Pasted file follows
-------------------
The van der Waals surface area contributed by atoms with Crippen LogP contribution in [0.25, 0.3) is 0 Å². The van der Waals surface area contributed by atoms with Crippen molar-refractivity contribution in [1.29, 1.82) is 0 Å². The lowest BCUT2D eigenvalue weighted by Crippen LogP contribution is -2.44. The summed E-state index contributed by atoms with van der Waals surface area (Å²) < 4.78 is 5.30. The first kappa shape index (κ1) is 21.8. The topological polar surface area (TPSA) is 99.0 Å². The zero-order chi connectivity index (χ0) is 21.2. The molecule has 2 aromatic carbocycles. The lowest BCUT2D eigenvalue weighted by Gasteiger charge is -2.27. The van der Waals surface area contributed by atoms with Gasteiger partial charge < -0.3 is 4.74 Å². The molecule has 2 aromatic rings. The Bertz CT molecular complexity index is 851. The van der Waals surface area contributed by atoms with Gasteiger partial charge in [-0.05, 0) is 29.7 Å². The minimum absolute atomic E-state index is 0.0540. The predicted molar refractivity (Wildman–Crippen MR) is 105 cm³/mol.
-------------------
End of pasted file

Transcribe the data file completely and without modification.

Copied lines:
The van der Waals surface area contributed by atoms with Crippen LogP contribution in [0.25, 0.3) is 0 Å². The van der Waals surface area contributed by atoms with Crippen molar-refractivity contribution in [1.29, 1.82) is 0 Å². The lowest BCUT2D eigenvalue weighted by Crippen LogP contribution is -2.44. The summed E-state index contributed by atoms with van der Waals surface area (Å²) < 4.78 is 5.30. The first kappa shape index (κ1) is 21.8. The topological polar surface area (TPSA) is 99.0 Å². The zero-order chi connectivity index (χ0) is 21.2. The molecule has 2 aromatic carbocycles. The lowest BCUT2D eigenvalue weighted by Gasteiger charge is -2.27. The van der Waals surface area contributed by atoms with Gasteiger partial charge < -0.3 is 4.74 Å². The molecule has 2 aromatic rings. The Bertz CT molecular complexity index is 851. The van der Waals surface area contributed by atoms with Gasteiger partial charge in [-0.05, 0) is 29.7 Å². The minimum absolute atomic E-state index is 0.0540. The predicted molar refractivity (Wildman–Crippen MR) is 105 cm³/mol.